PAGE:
One of my colleagues asked an interesting question – programmatically, he’d just added a Site Column to a list, and now he wanted to make that column required on that list. The SPField class had a Required property, and on MSDN this is described as

Gets or sets a Boolean value that determines whether users must enter a value for the field on New and Edit forms.

However, this wasn’t what seemed to happen – although he’d set this to true and update the field, it didn’t make the field required.

He came and asked me why – and I didn’t really know. We knew that the radio button on the column settings did what we wanted …

… so we cracked open reflector to take a look. And this is what we found:

Yup, that’s right – if the field is on a list, the list uses content types, and “Advanced Management of Content Types” isn’t set, then the code gets the first (i.e. Default) content type, and sets the SPFieldLink that relates to that field to be required. Finally, it saves changes to the content type.

So, on a list that doesn’t use content types, to make a field required, you have to update the content type. Interesting…

Programmatically making a Field Required in SharePoint 2007

Registering EventHandlers against ContentTypes

In SharePoint, Event Handlers (or Event Receivers – whichever terminology, a child of SPItemEventReceiver) can be registered against lists/libraries. You can do this through an SPWeb (site) scoped feature, declaratively or programmatically with an SPEventReceiverDefinition.

Unfortunately, you can’t declaratively register event receivers at the SPSite (Site collection) level – which would be fantastic – just turn on the feature and across all your site collection lists/libraries of a give type would get additional event receivers. Personally, I think this may be a bug; I don’t see why this shouldn’t work at the SPSite level.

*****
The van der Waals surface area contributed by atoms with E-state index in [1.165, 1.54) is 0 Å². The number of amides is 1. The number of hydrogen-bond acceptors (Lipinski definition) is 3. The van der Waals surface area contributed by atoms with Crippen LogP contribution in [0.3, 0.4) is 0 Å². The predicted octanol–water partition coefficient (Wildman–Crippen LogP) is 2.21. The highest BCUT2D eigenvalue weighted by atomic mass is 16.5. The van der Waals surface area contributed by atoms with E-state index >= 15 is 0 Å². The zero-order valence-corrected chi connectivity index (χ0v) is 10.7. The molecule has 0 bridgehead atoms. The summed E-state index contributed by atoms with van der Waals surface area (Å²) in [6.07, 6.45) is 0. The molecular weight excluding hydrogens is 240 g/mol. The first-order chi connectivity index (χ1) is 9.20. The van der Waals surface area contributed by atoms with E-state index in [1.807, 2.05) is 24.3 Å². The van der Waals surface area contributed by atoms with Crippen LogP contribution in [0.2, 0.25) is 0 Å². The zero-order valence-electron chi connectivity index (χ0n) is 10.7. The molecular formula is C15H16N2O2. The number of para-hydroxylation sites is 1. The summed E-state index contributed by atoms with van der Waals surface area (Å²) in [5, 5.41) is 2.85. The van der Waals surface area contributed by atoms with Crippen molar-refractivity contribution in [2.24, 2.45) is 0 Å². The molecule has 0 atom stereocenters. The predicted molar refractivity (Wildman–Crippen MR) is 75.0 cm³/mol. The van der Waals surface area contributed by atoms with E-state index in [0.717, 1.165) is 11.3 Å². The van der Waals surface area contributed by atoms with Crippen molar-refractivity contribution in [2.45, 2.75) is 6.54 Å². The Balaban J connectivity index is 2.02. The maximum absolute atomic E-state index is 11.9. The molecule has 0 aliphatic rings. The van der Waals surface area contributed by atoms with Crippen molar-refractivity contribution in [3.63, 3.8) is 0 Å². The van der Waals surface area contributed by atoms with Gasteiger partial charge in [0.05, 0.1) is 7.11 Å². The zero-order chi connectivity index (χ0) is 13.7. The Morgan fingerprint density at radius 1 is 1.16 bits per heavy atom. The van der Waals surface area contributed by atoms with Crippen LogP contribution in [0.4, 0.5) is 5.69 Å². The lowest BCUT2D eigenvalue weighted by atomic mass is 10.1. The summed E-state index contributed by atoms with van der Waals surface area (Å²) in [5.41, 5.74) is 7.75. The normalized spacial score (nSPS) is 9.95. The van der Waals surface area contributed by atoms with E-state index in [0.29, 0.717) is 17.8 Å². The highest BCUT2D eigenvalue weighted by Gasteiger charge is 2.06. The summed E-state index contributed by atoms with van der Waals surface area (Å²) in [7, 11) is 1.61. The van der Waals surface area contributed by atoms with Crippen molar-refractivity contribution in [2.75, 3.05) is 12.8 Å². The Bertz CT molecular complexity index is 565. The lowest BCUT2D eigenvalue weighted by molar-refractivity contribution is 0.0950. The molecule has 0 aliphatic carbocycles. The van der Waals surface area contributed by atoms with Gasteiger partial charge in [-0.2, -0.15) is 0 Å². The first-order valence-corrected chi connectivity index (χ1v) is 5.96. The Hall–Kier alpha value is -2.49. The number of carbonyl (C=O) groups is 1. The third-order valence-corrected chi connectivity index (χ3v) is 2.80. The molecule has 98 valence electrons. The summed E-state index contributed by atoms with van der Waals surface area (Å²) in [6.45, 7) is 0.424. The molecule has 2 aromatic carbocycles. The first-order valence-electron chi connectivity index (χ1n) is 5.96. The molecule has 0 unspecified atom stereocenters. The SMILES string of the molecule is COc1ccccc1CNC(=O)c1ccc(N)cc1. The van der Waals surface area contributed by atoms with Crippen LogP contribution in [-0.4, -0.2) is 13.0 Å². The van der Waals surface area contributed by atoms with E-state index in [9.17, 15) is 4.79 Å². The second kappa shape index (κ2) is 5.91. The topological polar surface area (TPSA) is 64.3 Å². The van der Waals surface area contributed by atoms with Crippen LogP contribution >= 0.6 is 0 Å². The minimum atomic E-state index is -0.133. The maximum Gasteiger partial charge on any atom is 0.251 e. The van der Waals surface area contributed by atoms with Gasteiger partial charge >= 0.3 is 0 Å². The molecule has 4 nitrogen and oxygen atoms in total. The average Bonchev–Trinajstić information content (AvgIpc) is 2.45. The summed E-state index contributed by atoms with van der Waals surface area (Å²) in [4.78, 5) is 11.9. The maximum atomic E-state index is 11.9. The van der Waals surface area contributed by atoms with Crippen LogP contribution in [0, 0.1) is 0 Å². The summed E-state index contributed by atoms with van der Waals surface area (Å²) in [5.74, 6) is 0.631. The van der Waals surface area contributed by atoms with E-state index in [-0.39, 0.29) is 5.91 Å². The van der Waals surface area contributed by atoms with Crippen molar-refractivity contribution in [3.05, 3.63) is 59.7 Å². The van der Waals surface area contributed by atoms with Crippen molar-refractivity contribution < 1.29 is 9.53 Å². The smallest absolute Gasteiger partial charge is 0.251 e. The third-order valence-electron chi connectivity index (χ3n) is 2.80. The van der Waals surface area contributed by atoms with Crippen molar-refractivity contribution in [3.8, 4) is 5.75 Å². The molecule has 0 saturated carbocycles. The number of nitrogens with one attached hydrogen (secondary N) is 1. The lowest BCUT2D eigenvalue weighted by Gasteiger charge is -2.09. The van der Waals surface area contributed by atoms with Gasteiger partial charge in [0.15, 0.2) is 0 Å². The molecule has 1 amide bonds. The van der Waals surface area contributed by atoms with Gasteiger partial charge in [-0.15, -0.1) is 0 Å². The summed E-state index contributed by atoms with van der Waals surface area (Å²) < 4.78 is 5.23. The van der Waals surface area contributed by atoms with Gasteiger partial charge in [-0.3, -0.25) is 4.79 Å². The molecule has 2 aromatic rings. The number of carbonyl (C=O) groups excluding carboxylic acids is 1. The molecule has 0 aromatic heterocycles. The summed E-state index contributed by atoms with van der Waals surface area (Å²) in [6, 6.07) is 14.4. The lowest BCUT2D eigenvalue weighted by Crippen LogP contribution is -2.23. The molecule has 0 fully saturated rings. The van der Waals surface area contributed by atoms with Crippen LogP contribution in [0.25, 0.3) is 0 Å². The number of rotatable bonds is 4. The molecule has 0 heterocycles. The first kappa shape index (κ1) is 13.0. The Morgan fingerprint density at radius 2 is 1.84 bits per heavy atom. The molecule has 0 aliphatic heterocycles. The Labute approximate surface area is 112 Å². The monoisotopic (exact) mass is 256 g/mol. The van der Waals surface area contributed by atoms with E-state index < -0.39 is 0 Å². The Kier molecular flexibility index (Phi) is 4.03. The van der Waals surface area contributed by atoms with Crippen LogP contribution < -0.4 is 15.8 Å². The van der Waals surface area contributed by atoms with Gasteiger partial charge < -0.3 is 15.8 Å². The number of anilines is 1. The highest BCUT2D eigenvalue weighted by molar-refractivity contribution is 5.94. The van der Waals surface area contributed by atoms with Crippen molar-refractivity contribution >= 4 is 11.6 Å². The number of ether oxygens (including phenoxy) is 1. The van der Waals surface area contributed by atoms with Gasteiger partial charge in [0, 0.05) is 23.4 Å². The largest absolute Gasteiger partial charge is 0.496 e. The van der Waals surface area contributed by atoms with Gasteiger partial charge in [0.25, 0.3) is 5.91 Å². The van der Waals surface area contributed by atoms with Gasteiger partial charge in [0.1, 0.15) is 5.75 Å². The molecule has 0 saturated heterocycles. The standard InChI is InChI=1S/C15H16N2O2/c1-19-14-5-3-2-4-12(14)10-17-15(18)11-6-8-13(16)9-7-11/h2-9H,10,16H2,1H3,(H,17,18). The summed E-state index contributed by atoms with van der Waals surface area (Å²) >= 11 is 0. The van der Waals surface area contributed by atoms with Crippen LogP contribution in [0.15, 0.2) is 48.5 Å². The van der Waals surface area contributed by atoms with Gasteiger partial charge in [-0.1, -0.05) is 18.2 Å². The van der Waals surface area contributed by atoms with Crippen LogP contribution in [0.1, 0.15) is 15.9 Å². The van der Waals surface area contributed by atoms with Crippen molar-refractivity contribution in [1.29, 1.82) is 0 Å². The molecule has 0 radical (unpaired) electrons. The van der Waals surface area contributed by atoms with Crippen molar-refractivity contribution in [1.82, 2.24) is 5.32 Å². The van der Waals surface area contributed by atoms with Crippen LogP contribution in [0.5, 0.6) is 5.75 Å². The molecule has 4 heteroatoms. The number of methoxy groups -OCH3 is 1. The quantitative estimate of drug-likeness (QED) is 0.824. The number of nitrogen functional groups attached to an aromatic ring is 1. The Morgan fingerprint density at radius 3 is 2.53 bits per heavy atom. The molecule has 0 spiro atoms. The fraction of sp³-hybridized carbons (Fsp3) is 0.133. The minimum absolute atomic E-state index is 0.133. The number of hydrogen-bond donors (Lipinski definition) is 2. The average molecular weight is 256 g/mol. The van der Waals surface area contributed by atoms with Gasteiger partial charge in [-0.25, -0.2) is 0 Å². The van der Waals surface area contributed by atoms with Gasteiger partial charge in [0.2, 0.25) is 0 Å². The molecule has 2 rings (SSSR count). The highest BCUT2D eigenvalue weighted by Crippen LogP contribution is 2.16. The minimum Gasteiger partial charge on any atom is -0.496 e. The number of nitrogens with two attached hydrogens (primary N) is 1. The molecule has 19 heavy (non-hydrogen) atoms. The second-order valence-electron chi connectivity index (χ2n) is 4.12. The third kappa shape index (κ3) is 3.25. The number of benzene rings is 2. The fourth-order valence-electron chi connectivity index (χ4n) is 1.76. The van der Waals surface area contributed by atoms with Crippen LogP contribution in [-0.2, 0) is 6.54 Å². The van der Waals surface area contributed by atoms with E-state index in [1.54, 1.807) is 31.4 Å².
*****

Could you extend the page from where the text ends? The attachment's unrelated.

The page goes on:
Anyway, there is still another option – we could register our event against a particular Content Type. This is a less often used approach, which raises two questions – how do you do it, and what happens to child Content Types? Continue reading “Registering EventHandlers against ContentTypes”

Registering EventHandlers against ContentTypes

Weird ContentType of Blog Posts

Okay, this is weird.

I’m trying to do something with various types of item, including Blog Posts, in SharePoint. Naturally, I’m getting the SPListItem for them, and then the SPListItem.ContentType, so I can check what kind of item is it. The weird thing is, if I try to get a Blog Post, the SPListItem.ContentType is NULL. Continue reading “Weird ContentType of Blog Posts”

Weird ContentType of Blog Posts

Programmatically Create Content Types

This is an example of programmatically creating a content type (based on the Document content type) and adding it to a list. I’ve not added any extra columns or anything – but we could have.

string name = ...
SPList list = ...
SPContentType baseContentType = web.ContentTypes[SPBuiltInContentTypeId.Document];
SPContentType type = new SPContentType(baseContentType,web.ContentTypes,name);
list.ContentTypes.Add(type);
list.Update();

Programmatically Create Content Types